Mr. Wade shared that MOOCs have made going to school online “sexier,” but that they are not addressing the market need (eg., a call center employee who is getting left behind because he or she does not have a bachelor’s degree; and needs a convenient, affordable degree that represents key learning competencies learned). According to the speaker, UniversityNow’s flagship school, Patten University, costs 11x less than a 4-year private school. At some schools, cost of operation, of delivery, is higher than net tuition coming in. His point was that we need to lower the cost of delivery or else.

His most powerful message? That five years from now, most colleges and universities will be dealing with “the wreckage.” Schools like UniversityNow are happening (as its namesake suggests) now. His metaphor…the rest of world will go straight to cell phones while ‘old schools’ will be dealing with their outdated land-line systems. And, of course, what is that cost of that?

If college bookstore administrators want to be ready for the move to online textbook delivery, they might consider the parallels of planning for online course delivery. The MOOCs and SOOCs are indeed coming. If schools can equate online course delivery with online textbook delivery, and maybe capitalize on the popularity (and hysteria) of MOOCs in order to frame the strategies for digital textbook delivery, we think they can be well prepared to build an innovative yet practical vision for the college bookstore of the future.

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Breaking News: GAO Releases HEOA Textbook Affordability Provision Report

The Government Accountability Office (GAO) today released its report on the implementation of the Textbook Affordability Provision of the Higher Education Opportunity Act. The report was released on-time (early, even) and comes two years after the provision was passed.

The GAO found a majority of colleges and universities stated they do provide textbook information online, though the report was unclear the number of schools the data represents.

  • 81% – schools provide textbook information online
  • 19% – schools DO NOT provide textbook information online

Of the schools that did not provide textbook information online, 12% stated they included textbook cost in tuition or fees.

The GAO report also noted that publishers stated they are disclosing the textbook information required by HEOA (such as pricing and format options) and are also offering unbundled course materials. But according to the report, “stakeholders GAO interviewed said these practices have had little effect on faculty decisions.” Faculty interviewed by the GAO shared that they prioritize “selecting the most appropriate materials for their courses over pricing and format,” which is no surprise and is as it should be. Faculty also added “they are more aware of affordability issues than they used to be,” though there was no data to judge progress on faculty awareness.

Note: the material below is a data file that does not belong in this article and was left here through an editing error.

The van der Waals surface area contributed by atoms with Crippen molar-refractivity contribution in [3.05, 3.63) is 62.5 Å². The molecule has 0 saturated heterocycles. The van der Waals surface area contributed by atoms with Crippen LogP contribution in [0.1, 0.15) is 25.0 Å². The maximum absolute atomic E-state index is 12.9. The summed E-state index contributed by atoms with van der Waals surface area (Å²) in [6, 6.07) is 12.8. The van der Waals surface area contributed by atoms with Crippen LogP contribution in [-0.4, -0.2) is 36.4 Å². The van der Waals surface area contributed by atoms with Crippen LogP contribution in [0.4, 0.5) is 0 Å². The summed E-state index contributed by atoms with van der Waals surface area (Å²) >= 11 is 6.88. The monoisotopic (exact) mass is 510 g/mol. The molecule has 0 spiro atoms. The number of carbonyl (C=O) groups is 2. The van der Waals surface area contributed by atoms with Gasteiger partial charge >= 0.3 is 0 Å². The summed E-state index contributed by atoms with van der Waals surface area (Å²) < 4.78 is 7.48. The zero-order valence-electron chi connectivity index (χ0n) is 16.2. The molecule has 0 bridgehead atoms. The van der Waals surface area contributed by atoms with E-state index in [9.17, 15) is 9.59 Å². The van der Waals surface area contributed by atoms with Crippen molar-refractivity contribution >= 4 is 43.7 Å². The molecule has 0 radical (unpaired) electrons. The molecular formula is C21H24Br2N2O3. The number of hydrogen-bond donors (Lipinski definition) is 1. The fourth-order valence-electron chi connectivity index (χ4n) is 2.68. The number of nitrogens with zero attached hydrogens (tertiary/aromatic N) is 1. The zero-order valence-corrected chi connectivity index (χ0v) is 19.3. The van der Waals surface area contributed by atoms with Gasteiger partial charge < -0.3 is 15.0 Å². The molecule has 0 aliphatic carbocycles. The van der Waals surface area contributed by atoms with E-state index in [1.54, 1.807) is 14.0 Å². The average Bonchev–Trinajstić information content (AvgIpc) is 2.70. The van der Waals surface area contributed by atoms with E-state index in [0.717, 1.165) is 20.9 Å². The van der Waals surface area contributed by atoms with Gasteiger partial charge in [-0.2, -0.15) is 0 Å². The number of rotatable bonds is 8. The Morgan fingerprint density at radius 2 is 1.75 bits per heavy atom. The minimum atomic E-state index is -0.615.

GAO also shared feedback from students they interviewed that “students have benefited from timely and dependable textbook information” such as having “sufficient information and time to comparison shop for their course materials before each academic term.”

Overall, the report made no recommendations, but in noting that they stakeholders they interviewed believed these new textbook affordability practices were not impacting faculty adoption decisions, underscores the lack of significant data that could track whether faculty have indeed received textbook information such as costs, and whether faculty have weighed this information in their textbook adoptions.

The Textbook Affordability Provision (SEC. 133 of HEOA) was passed in 2010. Its purpose is to ensure that students have access to affordable course materials by decreasing costs to students and enhancing transparency and disclosure with respect to the selection, purchase, sale, and use of course materials.

GAO was tasked with reporting on implementation by institutions of higher education, college bookstores, and publishers, with a focus on the availability of college textbook information on course schedules; pricing information to faculty publishers; use of bundled and unbundled material in the college textbook marketplace; and implementation of the provision by institutions of higher education, including the costs and benefits to such institutions and to students, all on or before July 1, 2013.